(draft, unauthorized translation)
Vrhnika lies at the junction of the moor and the Dinaric Alps, right where the easiest and most laid passage from the Ljubljana Basin to the Adriatic Sea and northern Italy. The suitability of the terrain for settlement and the possibility of crossing have contributed to the fact that traffic with various means of transport has been going on here for more than 5,000 years. Legends and material evidence tell us that this area has been (occasionally) inhabited for over 40,000 years.
Excavations show that caravan and trade routes took place here in antiquity, the legendary Jason is said to have carried the ship Argo with the Argonauts, amber has been loaded from the Baltic to Aquileia for over a thousand years, and the right road, the vio Gemino, was built by the Romans from Aquileia to Nauportus. in the middle of the 1st century. B.C..
Half a century later, they built a shorter road across Hrušica (Ad Pirum) to Emona, while draining the bogs and shortening the course of the Ljubljanica by almost half. After the fall of the Roman Empire, Barje became swampy again, and the roads disintegrated or became overgrown, so they sailed on the Ljubljanica for many years. When Trieste gained the status of a free city (1719), the traffic between Vienna and Trieste increased so much that the Austrian Empire first built a real imperial road (1809) and then the Southern Railway (opened in 1857). In recent history, the area between Vrhnika and Postojna was given the first motorway in the former Yugoslavia in 1972.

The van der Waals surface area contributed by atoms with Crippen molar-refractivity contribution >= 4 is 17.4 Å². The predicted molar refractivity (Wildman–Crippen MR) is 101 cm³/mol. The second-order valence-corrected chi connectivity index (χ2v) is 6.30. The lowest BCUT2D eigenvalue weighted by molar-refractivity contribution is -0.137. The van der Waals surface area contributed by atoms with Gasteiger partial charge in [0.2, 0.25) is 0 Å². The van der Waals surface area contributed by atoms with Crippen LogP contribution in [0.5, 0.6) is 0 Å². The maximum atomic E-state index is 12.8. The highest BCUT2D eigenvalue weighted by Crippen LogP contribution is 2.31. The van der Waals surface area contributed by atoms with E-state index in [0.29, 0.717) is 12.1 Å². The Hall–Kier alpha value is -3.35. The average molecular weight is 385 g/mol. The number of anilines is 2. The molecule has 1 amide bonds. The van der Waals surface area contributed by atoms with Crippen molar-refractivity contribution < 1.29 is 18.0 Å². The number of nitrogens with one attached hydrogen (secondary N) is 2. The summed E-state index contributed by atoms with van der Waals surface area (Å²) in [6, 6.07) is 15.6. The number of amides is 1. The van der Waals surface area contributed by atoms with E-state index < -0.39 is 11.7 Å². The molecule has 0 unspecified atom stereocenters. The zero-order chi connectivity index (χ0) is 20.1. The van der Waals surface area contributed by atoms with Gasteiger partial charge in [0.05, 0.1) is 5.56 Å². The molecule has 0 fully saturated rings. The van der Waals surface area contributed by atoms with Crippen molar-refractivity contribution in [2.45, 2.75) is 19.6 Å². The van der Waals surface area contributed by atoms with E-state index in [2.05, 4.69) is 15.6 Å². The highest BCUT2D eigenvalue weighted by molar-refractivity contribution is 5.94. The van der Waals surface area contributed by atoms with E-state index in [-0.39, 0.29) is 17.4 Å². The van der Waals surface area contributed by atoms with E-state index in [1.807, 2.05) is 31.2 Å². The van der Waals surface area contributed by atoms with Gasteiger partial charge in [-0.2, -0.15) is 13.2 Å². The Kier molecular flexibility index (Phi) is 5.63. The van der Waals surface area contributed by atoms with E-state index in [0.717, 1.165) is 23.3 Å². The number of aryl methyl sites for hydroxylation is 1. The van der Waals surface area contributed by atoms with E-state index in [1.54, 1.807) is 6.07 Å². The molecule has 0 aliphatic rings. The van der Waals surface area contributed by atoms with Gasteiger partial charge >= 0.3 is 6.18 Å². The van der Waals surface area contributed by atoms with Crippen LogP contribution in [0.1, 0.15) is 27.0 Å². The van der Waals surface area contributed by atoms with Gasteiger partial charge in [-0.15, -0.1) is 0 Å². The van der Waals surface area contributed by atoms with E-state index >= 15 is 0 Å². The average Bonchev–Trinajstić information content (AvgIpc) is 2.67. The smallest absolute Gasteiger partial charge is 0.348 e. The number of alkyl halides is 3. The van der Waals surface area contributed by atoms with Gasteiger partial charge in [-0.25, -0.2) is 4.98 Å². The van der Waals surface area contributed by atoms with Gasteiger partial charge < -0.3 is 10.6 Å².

From east to west, the Celts (III-II century), the Eastern Goths with Theodoric the Great (beginning of the 5th century), the Huns with Attila at the head (5th century), the Lombards with the legendary King Albion and Saxons, Gepids, Bavarians, Obri and Slavs (VI century), from west to east the area was crossed by Roman soldiers (around year zero), the Franks with Charlemagne (at the end of the IX century), Napoleon’s French .Stol.) And the Italians in World War II.